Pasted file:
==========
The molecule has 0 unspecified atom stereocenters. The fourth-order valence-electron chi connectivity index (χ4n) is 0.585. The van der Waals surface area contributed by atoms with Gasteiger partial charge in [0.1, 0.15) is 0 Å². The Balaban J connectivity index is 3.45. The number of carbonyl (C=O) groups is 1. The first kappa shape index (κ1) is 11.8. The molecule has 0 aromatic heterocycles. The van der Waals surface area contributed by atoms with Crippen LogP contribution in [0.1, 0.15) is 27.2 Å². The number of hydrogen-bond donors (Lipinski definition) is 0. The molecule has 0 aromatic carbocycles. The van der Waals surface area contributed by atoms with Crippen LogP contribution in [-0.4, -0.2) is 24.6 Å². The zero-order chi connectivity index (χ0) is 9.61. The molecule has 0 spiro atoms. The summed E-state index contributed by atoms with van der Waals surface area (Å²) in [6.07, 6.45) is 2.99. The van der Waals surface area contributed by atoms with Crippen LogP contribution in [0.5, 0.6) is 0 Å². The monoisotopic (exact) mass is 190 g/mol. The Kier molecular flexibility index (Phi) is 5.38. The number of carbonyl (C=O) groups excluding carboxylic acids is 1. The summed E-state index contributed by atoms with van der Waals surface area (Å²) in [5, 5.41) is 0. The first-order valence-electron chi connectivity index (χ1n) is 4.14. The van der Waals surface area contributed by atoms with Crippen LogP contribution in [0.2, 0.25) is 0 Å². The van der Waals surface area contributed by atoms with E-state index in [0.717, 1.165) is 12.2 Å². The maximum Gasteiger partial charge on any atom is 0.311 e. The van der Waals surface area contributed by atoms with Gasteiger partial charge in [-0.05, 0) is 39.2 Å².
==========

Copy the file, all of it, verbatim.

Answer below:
The molecule has 0 unspecified atom stereocenters. The fourth-order valence-electron chi connectivity index (χ4n) is 0.585. The van der Waals surface area contributed by atoms with Gasteiger partial charge in [0.1, 0.15) is 0 Å². The Balaban J connectivity index is 3.45. The number of carbonyl (C=O) groups is 1. The first kappa shape index (κ1) is 11.8. The molecule has 0 aromatic heterocycles. The van der Waals surface area contributed by atoms with Crippen LogP contribution in [0.1, 0.15) is 27.2 Å². The number of hydrogen-bond donors (Lipinski definition) is 0. The molecule has 0 aromatic carbocycles. The van der Waals surface area contributed by atoms with Crippen LogP contribution in [-0.4, -0.2) is 24.6 Å². The zero-order chi connectivity index (χ0) is 9.61. The molecule has 0 spiro atoms. The summed E-state index contributed by atoms with van der Waals surface area (Å²) in [6.07, 6.45) is 2.99. The van der Waals surface area contributed by atoms with Crippen LogP contribution in [0.5, 0.6) is 0 Å². The monoisotopic (exact) mass is 190 g/mol. The Kier molecular flexibility index (Phi) is 5.38. The number of carbonyl (C=O) groups excluding carboxylic acids is 1. The summed E-state index contributed by atoms with van der Waals surface area (Å²) in [5, 5.41) is 0. The first-order valence-electron chi connectivity index (χ1n) is 4.14. The van der Waals surface area contributed by atoms with Crippen LogP contribution in [0.2, 0.25) is 0 Å². The van der Waals surface area contributed by atoms with E-state index in [0.717, 1.165) is 12.2 Å². The maximum Gasteiger partial charge on any atom is 0.311 e. The van der Waals surface area contributed by atoms with Gasteiger partial charge in [-0.05, 0) is 39.2 Å².